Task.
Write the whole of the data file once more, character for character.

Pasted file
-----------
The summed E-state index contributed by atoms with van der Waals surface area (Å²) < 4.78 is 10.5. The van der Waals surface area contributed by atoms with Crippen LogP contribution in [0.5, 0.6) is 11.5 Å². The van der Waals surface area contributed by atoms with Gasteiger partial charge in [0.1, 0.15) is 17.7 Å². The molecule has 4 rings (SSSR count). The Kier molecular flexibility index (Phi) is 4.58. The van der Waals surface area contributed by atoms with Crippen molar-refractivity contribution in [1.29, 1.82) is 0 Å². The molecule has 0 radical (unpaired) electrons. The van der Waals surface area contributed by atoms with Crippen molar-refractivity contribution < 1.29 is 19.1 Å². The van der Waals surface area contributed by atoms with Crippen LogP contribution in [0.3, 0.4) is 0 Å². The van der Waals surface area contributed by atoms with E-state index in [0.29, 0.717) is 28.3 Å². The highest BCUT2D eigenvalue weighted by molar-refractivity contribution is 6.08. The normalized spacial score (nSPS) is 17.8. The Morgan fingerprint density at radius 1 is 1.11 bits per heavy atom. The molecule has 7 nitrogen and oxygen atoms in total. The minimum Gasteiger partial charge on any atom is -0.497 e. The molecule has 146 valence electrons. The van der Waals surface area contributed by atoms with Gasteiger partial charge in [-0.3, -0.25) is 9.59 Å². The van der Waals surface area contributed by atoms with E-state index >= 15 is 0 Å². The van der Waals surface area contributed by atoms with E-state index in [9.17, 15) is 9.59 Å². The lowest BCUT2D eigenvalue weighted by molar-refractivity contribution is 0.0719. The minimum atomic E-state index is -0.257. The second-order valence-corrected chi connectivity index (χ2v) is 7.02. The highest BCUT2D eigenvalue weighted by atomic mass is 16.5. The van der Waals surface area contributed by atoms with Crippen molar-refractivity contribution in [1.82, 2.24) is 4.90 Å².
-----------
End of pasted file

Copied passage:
The summed E-state index contributed by atoms with van der Waals surface area (Å²) < 4.78 is 10.5. The van der Waals surface area contributed by atoms with Crippen LogP contribution in [0.5, 0.6) is 11.5 Å². The van der Waals surface area contributed by atoms with Gasteiger partial charge in [0.1, 0.15) is 17.7 Å². The molecule has 4 rings (SSSR count). The Kier molecular flexibility index (Phi) is 4.58. The van der Waals surface area contributed by atoms with Crippen molar-refractivity contribution in [1.29, 1.82) is 0 Å². The molecule has 0 radical (unpaired) electrons. The van der Waals surface area contributed by atoms with Crippen molar-refractivity contribution < 1.29 is 19.1 Å². The van der Waals surface area contributed by atoms with Crippen LogP contribution in [0.3, 0.4) is 0 Å². The van der Waals surface area contributed by atoms with E-state index in [0.29, 0.717) is 28.3 Å². The highest BCUT2D eigenvalue weighted by molar-refractivity contribution is 6.08. The normalized spacial score (nSPS) is 17.8. The Morgan fingerprint density at radius 1 is 1.11 bits per heavy atom. The molecule has 7 nitrogen and oxygen atoms in total. The minimum Gasteiger partial charge on any atom is -0.497 e. The molecule has 146 valence electrons. The van der Waals surface area contributed by atoms with Gasteiger partial charge in [-0.3, -0.25) is 9.59 Å². The van der Waals surface area contributed by atoms with E-state index >= 15 is 0 Å². The van der Waals surface area contributed by atoms with E-state index in [9.17, 15) is 9.59 Å². The lowest BCUT2D eigenvalue weighted by molar-refractivity contribution is 0.0719. The minimum atomic E-state index is -0.257. The second-order valence-corrected chi connectivity index (χ2v) is 7.02. The highest BCUT2D eigenvalue weighted by atomic mass is 16.5. The van der Waals surface area contributed by atoms with Crippen molar-refractivity contribution in [1.82, 2.24) is 4.90 Å².